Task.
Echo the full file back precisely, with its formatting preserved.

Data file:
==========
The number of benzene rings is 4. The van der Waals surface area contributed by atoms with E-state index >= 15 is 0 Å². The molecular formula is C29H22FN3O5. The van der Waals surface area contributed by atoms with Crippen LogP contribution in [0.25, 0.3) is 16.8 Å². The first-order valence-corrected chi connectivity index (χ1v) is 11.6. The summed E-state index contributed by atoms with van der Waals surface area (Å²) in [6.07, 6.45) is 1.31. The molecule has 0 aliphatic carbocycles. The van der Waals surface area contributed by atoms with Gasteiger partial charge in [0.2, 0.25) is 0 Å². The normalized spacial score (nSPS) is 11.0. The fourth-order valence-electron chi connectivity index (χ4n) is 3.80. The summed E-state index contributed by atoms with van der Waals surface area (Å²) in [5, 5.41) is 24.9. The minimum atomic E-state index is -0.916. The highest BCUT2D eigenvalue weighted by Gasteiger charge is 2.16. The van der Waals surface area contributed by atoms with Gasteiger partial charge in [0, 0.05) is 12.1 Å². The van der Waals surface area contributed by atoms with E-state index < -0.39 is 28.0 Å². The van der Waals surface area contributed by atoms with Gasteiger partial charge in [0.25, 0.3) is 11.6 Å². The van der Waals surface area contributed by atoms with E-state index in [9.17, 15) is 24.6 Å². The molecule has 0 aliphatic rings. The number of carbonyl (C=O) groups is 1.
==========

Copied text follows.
The number of benzene rings is 4. The van der Waals surface area contributed by atoms with E-state index >= 15 is 0 Å². The molecular formula is C29H22FN3O5. The van der Waals surface area contributed by atoms with Crippen LogP contribution in [0.25, 0.3) is 16.8 Å². The first-order valence-corrected chi connectivity index (χ1v) is 11.6. The summed E-state index contributed by atoms with van der Waals surface area (Å²) in [6.07, 6.45) is 1.31. The molecule has 0 aliphatic carbocycles. The van der Waals surface area contributed by atoms with Gasteiger partial charge in [0.2, 0.25) is 0 Å². The normalized spacial score (nSPS) is 11.0. The fourth-order valence-electron chi connectivity index (χ4n) is 3.80. The summed E-state index contributed by atoms with van der Waals surface area (Å²) in [5, 5.41) is 24.9. The minimum atomic E-state index is -0.916. The highest BCUT2D eigenvalue weighted by Gasteiger charge is 2.16. The van der Waals surface area contributed by atoms with Gasteiger partial charge in [0, 0.05) is 12.1 Å². The van der Waals surface area contributed by atoms with E-state index < -0.39 is 28.0 Å². The van der Waals surface area contributed by atoms with Gasteiger partial charge in [0.25, 0.3) is 11.6 Å². The van der Waals surface area contributed by atoms with E-state index in [9.17, 15) is 24.6 Å². The molecule has 0 aliphatic rings. The number of carbonyl (C=O) groups is 1.